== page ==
A set of combinations of reporting tools to drive productivity can easily help you track your employees. Also putting together monthly or weekly calendars can help. Weekly or monthly reports can easily help you keep track of your employees’ work. Monthly sessions with line managers and monthly leadership meetings where you reflect on the big picture and ensure our team is aligned with the company’s goals can also help.
This ensures your employees can remain productive and avoid procrastination regardless of their physical location and helps them avoid drifting towards less valuable work.
Having schedules and deadlines helps set priorities hence knowing what projects are critical and (more importantly) maintaining realistic workflows for the employee and the remote manager alike.
Despite the distance, regular check-ins with your employees can help you reduce their drift time. Have a quick, five-minute video chat at the beginning and end of each day could be a good starting point. Like how you would loop in with a manager in a traditional, on-site office.
Even if your projects are more weekly or ongoing, it could be a good idea to check in with each other for the human connection and from a team-building perspective. The supervisor could see if you need anything to support you in your projects or to make sure there is nothing preventing you from progressing on your to-dos.
To ensure your employees also do not drift, you can introduce task interdependence moves, this is where co-workers need one another for access to critical resources like information, materials or expertise, which leads to an increase in remote teams’ motivation, creativity, and team learning. People are more inclined to be managing themselves when they feel that the wider team or even just a couple of other colleagues are relying on them. That way its not only when you’re checking in with them directly that they’re on task.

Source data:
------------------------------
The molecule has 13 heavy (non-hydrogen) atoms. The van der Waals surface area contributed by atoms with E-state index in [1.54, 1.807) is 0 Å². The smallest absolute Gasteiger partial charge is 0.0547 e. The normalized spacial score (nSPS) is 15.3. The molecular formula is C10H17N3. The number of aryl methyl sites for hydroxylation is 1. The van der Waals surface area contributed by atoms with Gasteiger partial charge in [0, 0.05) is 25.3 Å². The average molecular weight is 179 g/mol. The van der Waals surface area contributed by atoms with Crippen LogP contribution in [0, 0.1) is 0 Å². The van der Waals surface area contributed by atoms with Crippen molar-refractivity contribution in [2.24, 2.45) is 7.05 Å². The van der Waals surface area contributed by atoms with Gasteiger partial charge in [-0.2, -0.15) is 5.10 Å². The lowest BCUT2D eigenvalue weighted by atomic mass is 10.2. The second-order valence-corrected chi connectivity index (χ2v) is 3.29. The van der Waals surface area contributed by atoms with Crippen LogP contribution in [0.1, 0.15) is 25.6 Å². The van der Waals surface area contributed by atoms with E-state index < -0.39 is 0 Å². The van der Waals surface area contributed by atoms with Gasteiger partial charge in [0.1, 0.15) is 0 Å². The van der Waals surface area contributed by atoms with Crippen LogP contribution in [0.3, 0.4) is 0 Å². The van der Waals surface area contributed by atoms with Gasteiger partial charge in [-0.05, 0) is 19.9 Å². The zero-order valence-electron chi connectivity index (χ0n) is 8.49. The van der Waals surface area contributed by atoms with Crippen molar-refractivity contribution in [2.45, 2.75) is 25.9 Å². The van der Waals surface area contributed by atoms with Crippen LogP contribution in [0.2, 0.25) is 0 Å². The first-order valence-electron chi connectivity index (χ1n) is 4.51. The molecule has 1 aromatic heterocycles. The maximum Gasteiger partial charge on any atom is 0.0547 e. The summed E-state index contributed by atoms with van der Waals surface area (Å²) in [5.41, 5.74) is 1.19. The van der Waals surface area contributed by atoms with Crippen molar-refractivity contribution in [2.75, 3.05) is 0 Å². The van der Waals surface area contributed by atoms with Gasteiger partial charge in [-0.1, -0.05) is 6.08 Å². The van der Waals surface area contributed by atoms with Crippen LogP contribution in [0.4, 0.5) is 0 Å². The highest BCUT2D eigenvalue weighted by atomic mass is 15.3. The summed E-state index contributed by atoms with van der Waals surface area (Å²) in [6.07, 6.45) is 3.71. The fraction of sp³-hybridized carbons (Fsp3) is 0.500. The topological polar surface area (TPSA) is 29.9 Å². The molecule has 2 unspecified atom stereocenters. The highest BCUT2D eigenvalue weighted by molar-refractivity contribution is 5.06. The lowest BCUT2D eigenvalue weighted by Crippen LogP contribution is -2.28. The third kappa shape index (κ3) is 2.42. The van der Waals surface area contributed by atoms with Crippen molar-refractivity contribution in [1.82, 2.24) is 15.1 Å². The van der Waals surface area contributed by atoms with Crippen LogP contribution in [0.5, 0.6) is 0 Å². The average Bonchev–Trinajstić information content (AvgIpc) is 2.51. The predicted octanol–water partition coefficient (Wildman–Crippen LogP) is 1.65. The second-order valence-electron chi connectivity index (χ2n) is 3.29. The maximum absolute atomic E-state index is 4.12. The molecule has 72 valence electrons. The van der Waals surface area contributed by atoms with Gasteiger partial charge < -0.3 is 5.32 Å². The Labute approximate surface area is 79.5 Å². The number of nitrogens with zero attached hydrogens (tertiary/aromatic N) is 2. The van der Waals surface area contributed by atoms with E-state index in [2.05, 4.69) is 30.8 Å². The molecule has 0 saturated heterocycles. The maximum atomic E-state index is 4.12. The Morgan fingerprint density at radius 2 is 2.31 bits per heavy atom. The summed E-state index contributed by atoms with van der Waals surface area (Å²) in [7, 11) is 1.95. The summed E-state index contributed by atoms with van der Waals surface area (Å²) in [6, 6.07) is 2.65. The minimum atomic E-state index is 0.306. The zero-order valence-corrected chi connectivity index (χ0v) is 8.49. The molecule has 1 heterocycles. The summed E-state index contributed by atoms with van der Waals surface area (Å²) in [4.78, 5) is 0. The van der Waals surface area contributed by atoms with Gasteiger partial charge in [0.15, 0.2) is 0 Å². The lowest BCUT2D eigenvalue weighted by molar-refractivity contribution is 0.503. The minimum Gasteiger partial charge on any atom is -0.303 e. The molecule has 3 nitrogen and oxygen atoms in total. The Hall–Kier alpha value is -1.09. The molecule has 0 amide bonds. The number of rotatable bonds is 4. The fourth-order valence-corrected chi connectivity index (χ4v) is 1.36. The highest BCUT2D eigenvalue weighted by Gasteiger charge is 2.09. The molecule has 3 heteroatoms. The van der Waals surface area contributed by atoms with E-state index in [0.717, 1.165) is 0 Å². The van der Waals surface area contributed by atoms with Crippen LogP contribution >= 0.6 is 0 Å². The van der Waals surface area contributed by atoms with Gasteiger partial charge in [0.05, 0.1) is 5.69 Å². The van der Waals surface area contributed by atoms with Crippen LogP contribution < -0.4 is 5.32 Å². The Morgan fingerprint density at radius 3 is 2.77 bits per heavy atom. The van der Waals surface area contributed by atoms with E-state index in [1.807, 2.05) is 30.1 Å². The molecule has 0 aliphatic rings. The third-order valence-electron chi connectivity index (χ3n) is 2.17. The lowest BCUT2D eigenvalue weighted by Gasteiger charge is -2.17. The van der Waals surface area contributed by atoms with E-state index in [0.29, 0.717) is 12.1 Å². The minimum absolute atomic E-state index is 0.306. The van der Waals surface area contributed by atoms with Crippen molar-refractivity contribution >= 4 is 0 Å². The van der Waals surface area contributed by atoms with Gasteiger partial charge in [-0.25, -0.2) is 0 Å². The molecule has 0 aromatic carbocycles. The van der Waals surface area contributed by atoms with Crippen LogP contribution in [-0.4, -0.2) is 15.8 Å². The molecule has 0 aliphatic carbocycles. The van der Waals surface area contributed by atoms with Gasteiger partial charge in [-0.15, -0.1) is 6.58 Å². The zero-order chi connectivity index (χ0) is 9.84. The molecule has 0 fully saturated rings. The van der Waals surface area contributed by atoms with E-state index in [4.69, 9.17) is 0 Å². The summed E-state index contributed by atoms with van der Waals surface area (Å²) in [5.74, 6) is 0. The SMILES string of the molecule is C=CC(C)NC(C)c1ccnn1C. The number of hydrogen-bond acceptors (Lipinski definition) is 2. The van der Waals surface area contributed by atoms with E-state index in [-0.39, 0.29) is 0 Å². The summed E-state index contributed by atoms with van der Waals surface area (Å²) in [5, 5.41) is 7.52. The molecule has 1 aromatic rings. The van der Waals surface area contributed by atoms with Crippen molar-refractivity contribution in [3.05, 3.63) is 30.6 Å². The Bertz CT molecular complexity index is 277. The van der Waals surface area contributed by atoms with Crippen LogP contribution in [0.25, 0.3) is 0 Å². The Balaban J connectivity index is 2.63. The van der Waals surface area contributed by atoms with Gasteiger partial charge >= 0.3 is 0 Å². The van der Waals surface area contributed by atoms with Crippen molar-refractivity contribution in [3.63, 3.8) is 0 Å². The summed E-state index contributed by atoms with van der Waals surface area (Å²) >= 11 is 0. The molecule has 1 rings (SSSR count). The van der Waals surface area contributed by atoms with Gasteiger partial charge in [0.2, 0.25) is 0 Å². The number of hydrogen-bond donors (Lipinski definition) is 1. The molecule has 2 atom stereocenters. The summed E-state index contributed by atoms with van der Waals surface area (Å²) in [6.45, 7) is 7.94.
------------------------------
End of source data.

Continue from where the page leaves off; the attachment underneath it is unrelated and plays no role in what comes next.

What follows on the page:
Unfortunately, not every employee can succeed as a remote worker and your recruiting efforts should screen for the appropriate character traits. Remote workers are self-motivated, independent, responsible, confident and have high personal standards for the quality and caliber of their work.
If you find yourself wondering whether your remote worker has gone missing for the day, you may need to up the stakes on accountability through online timekeeping, random calls or establishing a daily check-in schedule. There are several online tools that can help you do that without making your employees feel micro-managed.
These tools can range in purpose and help with project management, messaging, team projects, and even used for team building and developing a positive workplace culture.
By suggesting the use of these tools upfront, you can set up workflows that demonstrate your ongoing contributions, as well as establish the remote work culture for your organization moving forward.
As working from home is a growing trend, it is good if we could end some of the stereotypes associated with “working outside the office’’ and encourage acceptance of remote work as standard professional policy, we all need to do what we can to help both employees and supervisors embrace it in meaningful, measurable ways.